During the cold winter months in Northeast Ohio, it is common to find your car wheels spinning in a pile of snow and ice. So what do you do when your car is stuck in the snow? Don’t panic, here are some tips for preparing for those snowy blizzards as well as some tactics to get your car free from the snow.

It’s all About Preparation

While you can’t control the weather, you can control your preparedness for winter driving. If you live somewhere where heavy snow could come down without notice, it is crucial that you stock your car with a few emergency items.

Gear up with Snow Tires

Before winter, make it a point to check out your tires. It is smart to get snow tires for the season and if not, at least make sure that your all-season tires’ air pressure is checked and the thread is not worn down. Need some Snow Tire recommendations? Call our friends at D&S Automotive for more information.

Travel with a Snow Shovel

It is always a good idea to keep a snow shovel in your car if you are concerned about getting your car stuck in the snow. It comes in very handy, in the event that you need to clear a path around your tires. Equipping your car with a shovel can also be a life saver for others stuck and in need of help. Preparing yourself by installing snow tires and carrying a shovel, will most definitely aid you in most minor snow situations. However, here are 5 other tips to get your car out of the snow.

Tips to get your Vehicle out of the Snow

1. Rock your Car Back and Forth

First, try to clear the snow around your tires (this is much easier if you are prepared with a shovel!). Once that is complete, get back in your car and turn the steering wheel so that your tires are straight. Carefully try to rock your car back and forth by lightly pressing on the gas to go as far forward as possible, then put it in reverse and use the momentum to roll backwards. Repeat this rocking motion to build up momentum. When attempting this technique, be sure to press on the gas very lightly, as the more your wheels turn quickly, the greater chance you have of digging yourself in a deeper hole. If your car is not budging and your wheels are spinning, try applying the brake slightly while giving it a little gas. However, be aware that adding the brake to the mix should only be tried for less than a few seconds to avoid overheating your brakes. With patience, this rocking motion can sometimes build enough momentum and speed to break your car free from the snow.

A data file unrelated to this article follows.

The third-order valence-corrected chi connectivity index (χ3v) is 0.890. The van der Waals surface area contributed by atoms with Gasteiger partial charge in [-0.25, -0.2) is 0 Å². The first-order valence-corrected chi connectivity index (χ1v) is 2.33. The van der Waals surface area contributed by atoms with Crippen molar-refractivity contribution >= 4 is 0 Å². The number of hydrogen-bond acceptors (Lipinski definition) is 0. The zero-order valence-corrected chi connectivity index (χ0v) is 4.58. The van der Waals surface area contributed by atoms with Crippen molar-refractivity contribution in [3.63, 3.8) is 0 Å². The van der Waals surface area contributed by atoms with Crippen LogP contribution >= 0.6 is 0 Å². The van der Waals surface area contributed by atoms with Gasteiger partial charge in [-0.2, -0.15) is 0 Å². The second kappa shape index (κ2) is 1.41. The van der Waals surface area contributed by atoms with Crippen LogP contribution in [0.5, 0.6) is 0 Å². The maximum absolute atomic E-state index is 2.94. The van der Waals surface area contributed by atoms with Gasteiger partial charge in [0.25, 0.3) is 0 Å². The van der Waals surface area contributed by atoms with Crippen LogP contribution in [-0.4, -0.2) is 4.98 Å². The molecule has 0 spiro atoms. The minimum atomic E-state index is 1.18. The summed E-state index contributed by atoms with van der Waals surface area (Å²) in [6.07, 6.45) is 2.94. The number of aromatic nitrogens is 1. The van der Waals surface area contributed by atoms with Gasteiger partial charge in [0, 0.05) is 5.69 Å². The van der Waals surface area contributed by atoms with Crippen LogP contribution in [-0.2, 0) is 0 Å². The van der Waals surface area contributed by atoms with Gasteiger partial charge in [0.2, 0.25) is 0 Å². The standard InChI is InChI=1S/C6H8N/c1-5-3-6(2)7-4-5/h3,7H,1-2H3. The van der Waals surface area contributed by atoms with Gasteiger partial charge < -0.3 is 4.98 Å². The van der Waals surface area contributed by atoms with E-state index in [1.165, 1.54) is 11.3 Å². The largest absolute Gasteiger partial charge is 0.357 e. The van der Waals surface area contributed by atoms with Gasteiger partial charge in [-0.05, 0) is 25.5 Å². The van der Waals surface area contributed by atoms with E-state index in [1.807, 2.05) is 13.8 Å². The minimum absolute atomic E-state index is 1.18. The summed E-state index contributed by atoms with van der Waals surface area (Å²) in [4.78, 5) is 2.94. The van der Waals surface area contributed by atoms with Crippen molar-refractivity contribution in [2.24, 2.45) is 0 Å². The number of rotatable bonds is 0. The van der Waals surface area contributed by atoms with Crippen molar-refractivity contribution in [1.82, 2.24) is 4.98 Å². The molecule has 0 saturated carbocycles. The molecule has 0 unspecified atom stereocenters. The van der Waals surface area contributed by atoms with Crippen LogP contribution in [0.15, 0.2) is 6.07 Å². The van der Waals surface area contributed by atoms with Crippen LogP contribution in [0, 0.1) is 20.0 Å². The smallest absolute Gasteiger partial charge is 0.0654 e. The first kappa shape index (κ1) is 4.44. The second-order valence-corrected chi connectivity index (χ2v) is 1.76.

2. Get Some Traction

If the rocking technique fails to get your car free, you may need to help your tires get a grip by adding traction. Sand, salt, dirt or even kitty litter are great for adding traction. Just throw some in front and behind the wheel and try the hitting the gas again. If you don’t have any of the items listed, you can try cardboard, your floor mats or anything else you may have that will get your tires off the ice and onto something with more traction.

3. Find Someone to Give you a Push

Sometimes all you need is a little muscle to get your car out of the snow. If you have people with you or are somewhere where you can get a hand from some good Samaritans, try to push your car free by gently pressing the gas while your car is being pushed to add extra strength and momentum. Be sure to make sure your car is always in forward if they are pushing from behind to keep them out of harms way.

4. Use Snow Chains

Another technique that can be very effective is to wrap your tires in chains (these are another good item to keep in your car just in case). The chains will give your tires added traction, making it easier to get a grip and drive out of the snow.

5. Let Some Air Out of Your Tires

As a last resort, you can let a little bit of air out of your tires. By doing this, you will put more of your tire’s rubber in contact with the ground, giving you better traction in the short run. If you do apply this technique, you need to be in an area where you can quickly refill your tires once you break free. Driving with under-inflated tires is a safety hazard and could do damage if you travel this way for too long.

If none of the above tips work, call an emergency roadside assistance service, as they can arrange for your car to be towed. And remember,  drive slowly and cautiously when snow and ice are on the ground. Many times you can avoid getting stuck in the first place with standard winter driving precautions.